Journal of Undergraduate Research


targeting superoxide, dismutase-1, cancer, SOD1


Physical and Mathematical Sciences


Chemistry and Biochemistry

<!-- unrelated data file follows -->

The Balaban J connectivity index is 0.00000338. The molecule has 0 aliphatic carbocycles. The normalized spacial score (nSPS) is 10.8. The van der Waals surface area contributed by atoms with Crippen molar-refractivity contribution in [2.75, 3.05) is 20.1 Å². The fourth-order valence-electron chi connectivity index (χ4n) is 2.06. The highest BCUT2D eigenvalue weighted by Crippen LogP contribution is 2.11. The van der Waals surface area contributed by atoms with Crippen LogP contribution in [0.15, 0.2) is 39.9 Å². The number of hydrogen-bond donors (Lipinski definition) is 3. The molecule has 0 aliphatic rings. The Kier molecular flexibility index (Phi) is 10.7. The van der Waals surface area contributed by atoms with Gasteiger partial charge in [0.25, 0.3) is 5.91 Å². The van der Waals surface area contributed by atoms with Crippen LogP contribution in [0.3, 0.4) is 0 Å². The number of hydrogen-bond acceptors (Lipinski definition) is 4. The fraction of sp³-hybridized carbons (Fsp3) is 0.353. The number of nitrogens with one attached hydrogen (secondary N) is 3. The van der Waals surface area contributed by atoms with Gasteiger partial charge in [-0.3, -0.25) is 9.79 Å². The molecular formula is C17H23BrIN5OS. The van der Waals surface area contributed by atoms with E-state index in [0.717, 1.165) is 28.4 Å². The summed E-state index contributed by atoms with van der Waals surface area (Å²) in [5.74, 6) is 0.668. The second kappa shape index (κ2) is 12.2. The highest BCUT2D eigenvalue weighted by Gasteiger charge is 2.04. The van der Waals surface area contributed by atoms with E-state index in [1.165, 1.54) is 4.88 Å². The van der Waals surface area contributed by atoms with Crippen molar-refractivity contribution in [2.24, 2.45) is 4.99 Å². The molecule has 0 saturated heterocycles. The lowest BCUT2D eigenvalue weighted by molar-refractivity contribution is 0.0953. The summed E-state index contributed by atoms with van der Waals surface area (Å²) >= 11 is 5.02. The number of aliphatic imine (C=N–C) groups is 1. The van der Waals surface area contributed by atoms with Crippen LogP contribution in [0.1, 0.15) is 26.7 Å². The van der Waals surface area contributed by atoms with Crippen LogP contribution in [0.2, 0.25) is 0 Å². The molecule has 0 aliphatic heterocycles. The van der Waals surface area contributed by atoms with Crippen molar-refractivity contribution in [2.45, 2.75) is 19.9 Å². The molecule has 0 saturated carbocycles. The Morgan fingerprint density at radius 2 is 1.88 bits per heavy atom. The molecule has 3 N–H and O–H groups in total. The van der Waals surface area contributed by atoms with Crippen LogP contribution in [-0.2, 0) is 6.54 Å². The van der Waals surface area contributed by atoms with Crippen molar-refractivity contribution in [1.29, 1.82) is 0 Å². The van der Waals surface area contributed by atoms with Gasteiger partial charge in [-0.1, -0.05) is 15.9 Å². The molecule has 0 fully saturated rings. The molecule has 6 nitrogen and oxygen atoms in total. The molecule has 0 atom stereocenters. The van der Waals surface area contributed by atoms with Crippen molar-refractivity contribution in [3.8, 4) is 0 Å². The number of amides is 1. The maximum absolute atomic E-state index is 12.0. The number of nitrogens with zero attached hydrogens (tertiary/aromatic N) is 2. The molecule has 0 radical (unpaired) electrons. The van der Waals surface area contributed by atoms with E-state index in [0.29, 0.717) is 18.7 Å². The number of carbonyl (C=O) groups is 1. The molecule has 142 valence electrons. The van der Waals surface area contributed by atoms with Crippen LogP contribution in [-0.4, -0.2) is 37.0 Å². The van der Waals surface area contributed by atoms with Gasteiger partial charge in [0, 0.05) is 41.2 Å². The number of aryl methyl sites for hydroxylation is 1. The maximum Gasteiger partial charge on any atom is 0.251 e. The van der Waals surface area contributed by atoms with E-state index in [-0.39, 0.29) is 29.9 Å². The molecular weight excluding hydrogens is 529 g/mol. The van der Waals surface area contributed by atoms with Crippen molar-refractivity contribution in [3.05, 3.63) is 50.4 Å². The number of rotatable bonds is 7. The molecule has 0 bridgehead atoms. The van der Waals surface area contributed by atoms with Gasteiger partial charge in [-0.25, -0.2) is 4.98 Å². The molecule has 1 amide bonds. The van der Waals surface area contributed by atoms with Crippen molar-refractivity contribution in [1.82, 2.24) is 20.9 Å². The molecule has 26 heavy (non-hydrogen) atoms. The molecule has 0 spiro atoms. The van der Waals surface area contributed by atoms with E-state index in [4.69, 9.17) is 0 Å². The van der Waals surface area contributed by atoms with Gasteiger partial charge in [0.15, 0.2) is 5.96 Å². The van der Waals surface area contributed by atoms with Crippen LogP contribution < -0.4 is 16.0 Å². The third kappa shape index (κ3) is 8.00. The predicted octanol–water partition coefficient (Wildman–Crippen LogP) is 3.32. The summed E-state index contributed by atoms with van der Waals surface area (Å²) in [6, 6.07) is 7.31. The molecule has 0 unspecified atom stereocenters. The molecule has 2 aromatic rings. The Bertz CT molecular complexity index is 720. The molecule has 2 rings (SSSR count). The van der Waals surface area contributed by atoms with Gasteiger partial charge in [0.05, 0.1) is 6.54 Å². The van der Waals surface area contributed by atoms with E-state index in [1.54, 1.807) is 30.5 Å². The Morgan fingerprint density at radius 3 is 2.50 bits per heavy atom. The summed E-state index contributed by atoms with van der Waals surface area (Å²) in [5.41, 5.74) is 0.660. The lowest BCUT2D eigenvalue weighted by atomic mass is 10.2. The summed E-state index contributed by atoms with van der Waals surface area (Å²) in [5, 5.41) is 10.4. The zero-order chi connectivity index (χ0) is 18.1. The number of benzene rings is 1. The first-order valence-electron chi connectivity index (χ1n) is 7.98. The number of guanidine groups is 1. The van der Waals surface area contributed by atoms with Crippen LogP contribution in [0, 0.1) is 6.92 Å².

SOD1 is overexpressed in many cancers such as lung adenocarcinoma, non-­ small-­cell lung cancer, and 70% of primary breast cancers. Traditionally, SOD1 is known as an antioxidant in the human body, but only 1% of SOD1 expressed in cells is necessary to keep superoxide radicals below cytotoxic levels, suggesting that SOD1 may have undiscovered functions. One of the known trademarks of cancer is the Warburg Effect defined by up-­regulated glycolysis and down-­ regulated respiration. It is thought that this unique mode of metabolism promotes cancer cell growth. A recent study demonstrated that SOD1 functions to repress respiration through the casein kinase pathway, thereby possibly linking SOD1 to the Warburg Effect and explaining why SOD1 is overexpressed in cancer. We recently found that the 123rd amino acid of SOD1 (a lysine, K123) is modified by acyl groups. K123 is found in the electrostatic loop of SOD1, which is a critical domain responsible for binding copper, a cofactor of SOD1 that allows it to be active. These studies revealed that when SOD1 is acyl modified at lysine 123, it loses its ability to suppress respiration, which would lead to a loss of the Warburg Effect and decreased proliferation of cancer cells (Figure 1). While the effect of acyl modification on SOD1 is clear, we do not yet know how acyl modification disrupts this function of SOD1